High-Temperature Water Effects on the Fracture Behaviour of Low-Alloy Reactor Pressure Vessel Steels

The structural integrity of the reactor pressure vessel (RPV) of light water reactors (LWR) is of utmost importance regarding operation safety and lifetime. High-temperature water (HTW) and hydrogen absorbed from environment, in synergy with irradiation embrittlement, dynamic strain aging (DSA), environmentally-assisted cracking (EAC) or temper embrittlement (TE) may reduce the fracture resistance of RPV steels. The fracture behaviour in the upper shelf region of low-alloy RPV steels with different microstructures and DSA, EAC and TE susceptibilities in various simulated LWR environments was evaluated by elastic-plastic fracture mechanics tests. In the reference RPV steels with low sulphur and phosphorus contents and low DSA, EAC and TE susceptibilities, environmental effects on fracture resistance are absent or marginal in both oxygenated and hydrogenated HTW. However, moderate but clear reduction of fracture initiation resistance occurred in: a) Simulated coarse grain heat-affected zone material with high yield stress, since a higher yield stress facilitates the hydrogen enrichment in the fracture process zone; b) Low-sulphur RPV steels with high DSA susceptibility, where the reduction of fracture initiation resistance increased with decreasing loading rate at 288 °C and was most pronounced in hydrogenated HTW due to the localization of plastic deformation by the interaction between DSA and hydrogen; c) High-sulphur RPV steels with high EAC susceptibility in aggressive occluded crevice environment (oxygenated HTW with addition of impurities) with preceding EAC crack growth, resulting from the enhancement of hydrogen availability and uptake; and d) High-phosphorus RPV steel with high TE susceptibility, where the reduction of fracture initiation resistance was most pronounced in hydrogenated HTW, indicating that TE effect dominates over effects of occluded crevice chemistry. In hydrogenated HTW, the reduction of fracture resistance correlated fairly well with the DSA susceptibility of different steels and sulphur content played no or a minor role. In oxygenated HTW, the reduction of fracture resistance increased with steel sulphur content for steels with low DSA susceptibility. Stable ductile transgranular tearing by micro-void coalescence dominates in both air and HTW environments. The fracture surface of specimens tested in air was mainly ductile. In contrast, specimens tested in HTW environments, varying amounts (a few %) of secondary cracking, macro-voids, quasi-cleavage and intergranular cracking were observed on fracture surface. The observed fracture modes and morphology suggest a combination of hydrogen-enhanced local plasticity and hydrogen-enhanced strain-induced vacancies mechanisms with minor contributions of hydrogen-enhanced decohesion embrittlement mechanism. The main reason for the moderate degradation effects is the low hydrogen availability in HTW together with a high density of (fine-dispersed and strong) hydrogen traps in RPV steels. In addition, the environmental reduction and softening by hydrogen and HTW environments was partially compensated by the toughness increase due to DSA. Although the environmental effects are moderate, effects can be more critical for RPV materials with low initial upper shelf toughness under unfavourable combinations (high sulphur content, increased strength, high EAC, TE and DSA susceptibilities) or old plants with small margins regarding irradiation embrittlement.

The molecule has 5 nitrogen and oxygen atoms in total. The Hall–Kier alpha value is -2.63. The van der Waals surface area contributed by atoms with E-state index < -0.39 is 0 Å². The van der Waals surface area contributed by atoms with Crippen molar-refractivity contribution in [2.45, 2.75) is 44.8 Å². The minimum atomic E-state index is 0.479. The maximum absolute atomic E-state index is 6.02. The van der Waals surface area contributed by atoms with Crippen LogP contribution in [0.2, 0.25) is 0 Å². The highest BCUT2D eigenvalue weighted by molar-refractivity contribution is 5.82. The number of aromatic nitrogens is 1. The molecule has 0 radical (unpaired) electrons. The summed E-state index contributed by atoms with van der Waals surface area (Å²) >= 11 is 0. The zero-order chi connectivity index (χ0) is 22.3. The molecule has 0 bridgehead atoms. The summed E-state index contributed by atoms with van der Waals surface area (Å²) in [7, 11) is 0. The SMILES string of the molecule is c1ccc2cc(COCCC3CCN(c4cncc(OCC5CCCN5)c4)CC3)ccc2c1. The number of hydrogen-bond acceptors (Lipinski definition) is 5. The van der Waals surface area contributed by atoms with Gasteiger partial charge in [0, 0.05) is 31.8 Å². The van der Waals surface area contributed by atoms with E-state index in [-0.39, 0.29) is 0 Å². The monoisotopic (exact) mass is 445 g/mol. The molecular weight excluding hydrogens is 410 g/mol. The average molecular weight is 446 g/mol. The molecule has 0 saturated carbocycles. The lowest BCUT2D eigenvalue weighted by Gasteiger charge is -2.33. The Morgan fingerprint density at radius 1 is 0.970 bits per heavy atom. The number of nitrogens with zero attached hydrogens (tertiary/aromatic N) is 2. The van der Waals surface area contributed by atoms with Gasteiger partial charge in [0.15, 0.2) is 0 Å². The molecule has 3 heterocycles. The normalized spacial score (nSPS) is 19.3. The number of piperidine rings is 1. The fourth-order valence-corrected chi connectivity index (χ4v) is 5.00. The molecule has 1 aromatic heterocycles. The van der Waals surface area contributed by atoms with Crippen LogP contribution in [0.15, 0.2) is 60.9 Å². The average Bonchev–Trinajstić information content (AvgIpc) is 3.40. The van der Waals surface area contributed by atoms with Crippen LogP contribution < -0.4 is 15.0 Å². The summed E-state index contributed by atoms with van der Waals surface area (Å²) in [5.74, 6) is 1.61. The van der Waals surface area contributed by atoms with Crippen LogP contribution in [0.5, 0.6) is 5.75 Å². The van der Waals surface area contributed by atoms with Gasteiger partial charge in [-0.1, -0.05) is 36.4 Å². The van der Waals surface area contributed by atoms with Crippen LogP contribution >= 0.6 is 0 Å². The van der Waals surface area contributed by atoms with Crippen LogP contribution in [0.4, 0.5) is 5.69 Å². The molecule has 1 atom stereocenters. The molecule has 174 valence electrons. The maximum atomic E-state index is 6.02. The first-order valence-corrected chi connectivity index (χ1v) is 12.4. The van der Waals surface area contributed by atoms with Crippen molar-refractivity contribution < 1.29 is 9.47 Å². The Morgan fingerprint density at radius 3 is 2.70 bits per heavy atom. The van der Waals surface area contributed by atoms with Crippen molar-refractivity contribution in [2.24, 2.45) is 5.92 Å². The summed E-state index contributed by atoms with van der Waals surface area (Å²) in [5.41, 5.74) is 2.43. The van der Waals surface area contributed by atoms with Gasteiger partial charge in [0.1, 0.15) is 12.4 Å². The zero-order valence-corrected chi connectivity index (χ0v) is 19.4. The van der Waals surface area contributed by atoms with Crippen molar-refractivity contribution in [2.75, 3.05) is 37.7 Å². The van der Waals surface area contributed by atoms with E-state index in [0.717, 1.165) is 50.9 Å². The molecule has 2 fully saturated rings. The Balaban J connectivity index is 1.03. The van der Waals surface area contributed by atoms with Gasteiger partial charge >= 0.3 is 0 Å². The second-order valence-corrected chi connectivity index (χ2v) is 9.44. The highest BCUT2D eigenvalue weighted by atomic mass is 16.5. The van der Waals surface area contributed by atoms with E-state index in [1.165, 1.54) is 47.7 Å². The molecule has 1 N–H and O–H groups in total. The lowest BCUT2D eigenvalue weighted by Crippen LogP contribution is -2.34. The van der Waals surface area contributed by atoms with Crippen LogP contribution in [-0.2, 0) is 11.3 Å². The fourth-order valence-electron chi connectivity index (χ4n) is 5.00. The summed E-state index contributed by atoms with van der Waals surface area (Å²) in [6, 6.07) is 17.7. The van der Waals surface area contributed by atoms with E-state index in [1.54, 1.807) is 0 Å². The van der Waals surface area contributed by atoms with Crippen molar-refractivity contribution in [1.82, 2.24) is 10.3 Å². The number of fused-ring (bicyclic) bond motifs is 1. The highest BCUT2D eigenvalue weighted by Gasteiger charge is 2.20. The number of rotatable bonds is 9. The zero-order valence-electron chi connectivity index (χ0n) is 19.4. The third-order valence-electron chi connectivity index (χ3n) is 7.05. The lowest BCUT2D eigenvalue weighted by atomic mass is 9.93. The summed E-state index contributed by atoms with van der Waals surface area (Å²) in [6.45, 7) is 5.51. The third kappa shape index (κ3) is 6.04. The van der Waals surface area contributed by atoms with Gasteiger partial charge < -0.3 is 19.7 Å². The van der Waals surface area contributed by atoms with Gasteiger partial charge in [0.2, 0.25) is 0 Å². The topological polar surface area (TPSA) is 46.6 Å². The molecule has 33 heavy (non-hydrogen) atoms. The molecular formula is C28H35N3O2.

Spätig, Philippe
Lausanne, EPFL

 Record created 2019-04-09, last modified 2019-06-17

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